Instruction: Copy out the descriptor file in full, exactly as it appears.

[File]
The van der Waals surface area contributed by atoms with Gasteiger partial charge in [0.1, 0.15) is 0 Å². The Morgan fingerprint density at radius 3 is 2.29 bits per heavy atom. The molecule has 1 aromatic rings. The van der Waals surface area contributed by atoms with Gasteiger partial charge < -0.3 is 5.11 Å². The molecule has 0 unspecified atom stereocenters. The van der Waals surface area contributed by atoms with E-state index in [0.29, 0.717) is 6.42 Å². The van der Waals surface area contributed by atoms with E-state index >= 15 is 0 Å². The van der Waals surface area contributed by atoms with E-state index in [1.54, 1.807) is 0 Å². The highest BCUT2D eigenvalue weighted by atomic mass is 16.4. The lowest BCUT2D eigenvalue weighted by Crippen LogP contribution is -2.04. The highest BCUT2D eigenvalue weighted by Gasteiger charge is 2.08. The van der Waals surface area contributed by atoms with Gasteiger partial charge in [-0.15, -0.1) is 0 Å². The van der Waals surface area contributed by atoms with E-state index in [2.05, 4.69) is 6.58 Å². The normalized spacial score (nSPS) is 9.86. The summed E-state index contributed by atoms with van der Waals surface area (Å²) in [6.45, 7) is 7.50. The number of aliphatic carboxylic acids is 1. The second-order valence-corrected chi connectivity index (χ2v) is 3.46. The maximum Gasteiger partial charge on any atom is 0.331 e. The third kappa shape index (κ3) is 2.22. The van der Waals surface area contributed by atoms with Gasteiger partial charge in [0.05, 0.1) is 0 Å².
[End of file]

The van der Waals surface area contributed by atoms with Gasteiger partial charge in [0.1, 0.15) is 0 Å². The Morgan fingerprint density at radius 3 is 2.29 bits per heavy atom. The molecule has 1 aromatic rings. The van der Waals surface area contributed by atoms with Gasteiger partial charge < -0.3 is 5.11 Å². The molecule has 0 unspecified atom stereocenters. The van der Waals surface area contributed by atoms with E-state index in [0.29, 0.717) is 6.42 Å². The van der Waals surface area contributed by atoms with E-state index >= 15 is 0 Å². The van der Waals surface area contributed by atoms with E-state index in [1.54, 1.807) is 0 Å². The highest BCUT2D eigenvalue weighted by atomic mass is 16.4. The lowest BCUT2D eigenvalue weighted by Crippen LogP contribution is -2.04. The highest BCUT2D eigenvalue weighted by Gasteiger charge is 2.08. The van der Waals surface area contributed by atoms with Gasteiger partial charge in [-0.15, -0.1) is 0 Å². The van der Waals surface area contributed by atoms with E-state index in [2.05, 4.69) is 6.58 Å². The normalized spacial score (nSPS) is 9.86. The summed E-state index contributed by atoms with van der Waals surface area (Å²) in [6.45, 7) is 7.50. The number of aliphatic carboxylic acids is 1. The second-order valence-corrected chi connectivity index (χ2v) is 3.46. The maximum Gasteiger partial charge on any atom is 0.331 e. The third kappa shape index (κ3) is 2.22. The van der Waals surface area contributed by atoms with Gasteiger partial charge in [0.05, 0.1) is 0 Å².